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Med School Cites Fraud In Firing 2 Radiologists

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The University of Missouri School of Medicine fired two radiologists last week, accusing them of billing fraud.

Hal Williamson, MD, vice chancellor for health affairs of the University of Missouri Health System, said Kenneth Rall, MD, and Michael Richards, MD, had falsely certified that they had reviewed X-ray images, in violation of Medicare and hospital rules. Instead, resident physicians had reviewed the images, Dr. Williamson said. He told a news conference last Thursday:

We were shocked and disappointed to learn about this. This is inconsistent with our values.

The Columbia Daily Tribune of Columbia, Missouri, reported on the news conference. The newspaper has been following this story for some time. As we noted back in January, the Tribune reported then that the health system was under investigation. It had noted earlier that Dr. Rall had quietly resigned in December as radiology department chairman.

Under both hospital and Medicare rules, a resident physician can read a patient’s X-ray and use the information gained to shape a patient’s care, but an attending radiologist must review the image before Medicare will pay. “We believe these two doctors sometimes claimed that they had actually completed this second review without actually looking at the image,” Dr. Williamson said.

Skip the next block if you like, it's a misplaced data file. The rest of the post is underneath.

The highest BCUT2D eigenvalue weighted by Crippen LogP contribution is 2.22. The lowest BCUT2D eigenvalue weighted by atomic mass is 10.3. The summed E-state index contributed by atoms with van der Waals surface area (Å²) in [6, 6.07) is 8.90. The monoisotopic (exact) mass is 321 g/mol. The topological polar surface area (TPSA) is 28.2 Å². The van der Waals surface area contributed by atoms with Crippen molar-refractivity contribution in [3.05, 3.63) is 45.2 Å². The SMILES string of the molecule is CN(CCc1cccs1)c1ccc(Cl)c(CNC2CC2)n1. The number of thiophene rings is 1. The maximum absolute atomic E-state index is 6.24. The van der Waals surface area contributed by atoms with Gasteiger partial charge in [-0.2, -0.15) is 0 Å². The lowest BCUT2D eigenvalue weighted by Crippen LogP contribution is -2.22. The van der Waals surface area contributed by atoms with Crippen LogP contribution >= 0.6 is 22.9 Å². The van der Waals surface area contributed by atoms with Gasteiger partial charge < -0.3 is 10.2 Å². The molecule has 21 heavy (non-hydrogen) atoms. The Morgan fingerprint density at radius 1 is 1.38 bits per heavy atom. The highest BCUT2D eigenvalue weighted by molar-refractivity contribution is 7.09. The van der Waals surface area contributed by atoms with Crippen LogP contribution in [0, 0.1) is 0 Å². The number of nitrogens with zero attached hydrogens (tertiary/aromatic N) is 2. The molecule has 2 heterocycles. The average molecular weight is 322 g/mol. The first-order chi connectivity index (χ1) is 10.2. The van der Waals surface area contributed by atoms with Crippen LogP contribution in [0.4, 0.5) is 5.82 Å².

Dr. Rall made a base university salary of $571,200, and Dr. Richards made a base university salary of $245,742.

A university investigation found no evidence that patient care had been compromised, Dr. Williamson said.

Robert Churchill, MD, dean of the school of medicine and also a radiologist, will retire in October as a result of the situation, Dr. Williamson said. Dr. Churchill hired Dr. Rall in 1998 and later appointed him radiology chair despite Dr. Rall’s earlier conviction for stealing money at a former radiology practice.

The troubles for Drs. Rall and Richards may not be over. Dr. Williamson said they are also under investigation by the U.S. Department of Justice. A Justice Department spokesman said the department did not confirm or otherwise comment on investigations until a criminal charge is filed.

Dr. Williamson said the health system would change its procedures and upgrade software to guard against future fraud. He also said the university would scrutinize its hiring policies:

We need to be careful about who we hire. This was not a hire we would make again.

Uh, yeah.

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